One match in last  year’s tournament highlighted this. Fulham were drawn away at Cardiff in the 3rd round. On a Sunday morning. The game kicked off at 11.30 with a paltry 5,000 in attendance. How on earth were Fulham fans expected to make that trip? The answer is that they weren’t, the TV money doing the talking as usual. Furthermore, Cardiff manager Neil Warnock’s Linda Evangelista style post match comments underlined his clear disinterest in the process. He ‘struggled to get out of bed’ for the game apparently, the poor overfed, overpaid, pampered love. Fascinating that it is often the jowelly, boiled beef & carrots English managers, the self-styled keepers of the flame for the true spirit of British football, who are the first to sacrifice their club’s fans rights to dream of cup advancement at the altar of Premiership survival, rather than the foreign coaches who supposedly don’t understand the culture of our game. Not to mention that Cardiff aren’t even in The Premier League & the season still had 4 months to run. Does the usually ebullient Warnock secretly have so little belief in his own ability that he felt it such a burden to put out a competitive team in a tournament that Cardiff reached the final of not so long ago? This prannet is not alone though. There are dozens of notable managers who have treated the tournament & their own fans with similar contempt over the past 20 years. Sam Allardyce in his Bolton years was always prone to playing weakened teams, not to mention any number of Newcastle managers apparently indifferent to the hunger for glory that burns in their fans. When the miserable pragmatist wins out over the romance & fantasy traditionally surrounding the FA Cup then you know that modern football, for all the money sloshing around within it, is still getting a lot of things wrong.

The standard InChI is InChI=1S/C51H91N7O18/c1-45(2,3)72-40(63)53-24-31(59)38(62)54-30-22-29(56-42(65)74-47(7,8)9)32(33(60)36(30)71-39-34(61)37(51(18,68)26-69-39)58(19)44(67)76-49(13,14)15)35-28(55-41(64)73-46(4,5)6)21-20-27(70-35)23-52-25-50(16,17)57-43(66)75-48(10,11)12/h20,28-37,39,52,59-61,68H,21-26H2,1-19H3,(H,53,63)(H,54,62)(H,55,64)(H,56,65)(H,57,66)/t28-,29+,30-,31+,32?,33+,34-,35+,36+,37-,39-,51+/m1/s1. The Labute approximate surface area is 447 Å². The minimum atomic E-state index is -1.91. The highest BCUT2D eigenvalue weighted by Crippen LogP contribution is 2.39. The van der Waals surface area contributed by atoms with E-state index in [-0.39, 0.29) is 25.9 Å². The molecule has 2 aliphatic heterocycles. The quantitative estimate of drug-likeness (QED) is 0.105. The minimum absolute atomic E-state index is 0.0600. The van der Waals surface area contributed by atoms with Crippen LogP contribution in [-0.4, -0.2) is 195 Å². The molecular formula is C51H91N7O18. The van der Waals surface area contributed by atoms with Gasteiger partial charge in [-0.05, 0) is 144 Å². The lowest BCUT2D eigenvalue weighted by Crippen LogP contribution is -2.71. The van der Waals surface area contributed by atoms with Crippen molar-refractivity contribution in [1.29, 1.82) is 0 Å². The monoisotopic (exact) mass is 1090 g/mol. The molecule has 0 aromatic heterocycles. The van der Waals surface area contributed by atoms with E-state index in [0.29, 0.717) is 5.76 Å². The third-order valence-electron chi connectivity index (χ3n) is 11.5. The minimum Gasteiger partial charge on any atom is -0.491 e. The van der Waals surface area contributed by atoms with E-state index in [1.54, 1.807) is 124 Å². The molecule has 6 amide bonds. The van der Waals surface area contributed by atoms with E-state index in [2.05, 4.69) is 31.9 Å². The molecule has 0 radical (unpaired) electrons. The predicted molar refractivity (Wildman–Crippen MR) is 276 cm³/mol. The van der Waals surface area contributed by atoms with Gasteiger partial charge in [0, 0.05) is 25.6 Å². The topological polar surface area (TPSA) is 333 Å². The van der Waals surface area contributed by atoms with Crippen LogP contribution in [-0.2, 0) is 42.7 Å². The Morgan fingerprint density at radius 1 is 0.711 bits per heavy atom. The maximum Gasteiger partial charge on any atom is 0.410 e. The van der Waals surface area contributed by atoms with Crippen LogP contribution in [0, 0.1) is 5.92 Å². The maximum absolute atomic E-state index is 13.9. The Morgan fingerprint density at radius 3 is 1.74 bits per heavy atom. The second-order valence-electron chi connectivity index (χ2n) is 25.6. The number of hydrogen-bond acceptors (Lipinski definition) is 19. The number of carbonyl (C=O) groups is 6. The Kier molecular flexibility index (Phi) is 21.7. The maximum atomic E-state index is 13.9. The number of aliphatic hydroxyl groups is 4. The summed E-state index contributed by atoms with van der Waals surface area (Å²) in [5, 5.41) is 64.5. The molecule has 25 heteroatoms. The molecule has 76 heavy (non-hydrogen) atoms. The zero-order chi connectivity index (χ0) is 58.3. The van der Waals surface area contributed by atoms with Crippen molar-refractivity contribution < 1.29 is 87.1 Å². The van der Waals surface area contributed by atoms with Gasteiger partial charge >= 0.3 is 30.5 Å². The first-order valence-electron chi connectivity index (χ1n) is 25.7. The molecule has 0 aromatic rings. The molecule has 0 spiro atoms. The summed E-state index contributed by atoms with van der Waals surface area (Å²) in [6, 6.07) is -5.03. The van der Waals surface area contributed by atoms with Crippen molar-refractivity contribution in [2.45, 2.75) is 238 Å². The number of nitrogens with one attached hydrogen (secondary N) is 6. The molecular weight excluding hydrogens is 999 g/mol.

Winning the FA Cup would have been the pinnacle for managers like Allardyce & Warnock once upon a time. The final was once the only live domestic club fixture on the footballing calendar, screened simultaneously by both BBC & ITV, their schedules cleared by both from early morning for hours of pre-match build up. This year it will play second fiddle to a royal wedding, kicking off to wide disinterest save for the fans of the two teams, & (the one thing that has remained constant since the tournament’s glory years) Wembley bound freeloaders, as ever indulged by the FA at the expense of true fans on the big day.

The decline in romance surrounding the tournament is borne out by the frequent suggestion that giving it the life support of a Champions’ league place for the winner is its only long-term hope. It is easy enough to understand. Saturation coverage of the sport has not generally broadened the mind of the modern fan, merely  enabled them to insulate themselves against the backdrop of incessant social media driven venom spewed at them by rival teams’ supporters. They can watch their own teams’ games & switch off. I do it myself. More choice & easy access to matches appears to be slowly suffocating us all. The days are gone when we would let the story of the entire tournament breathe & unravel before us, happy to listen to radio commentaries & watch highlights of any ties because they were FA Cup games, the glory of the competition shining through regardless. I once got totally wrapped up in a series of matches between Arsenal & Sheffield Wednesday. I hate Arsenal & have no affiliation to Sheffield Wednesday but can vividly recall sitting in the bath with my radio on listening to them playing out a second replay at Leicester City’s Filbert Street. Now I would barely glance at the score online the following day, but the far less commercial world of football in the 1970’s succeeded in drawing me in & building a healthier interest in the game as a whole. I don’t want to go back there, & love knowing no Chelsea goal will ever be scored that I cannot get to see, but how strangely parochial this brash, gleaming new digital world has made us.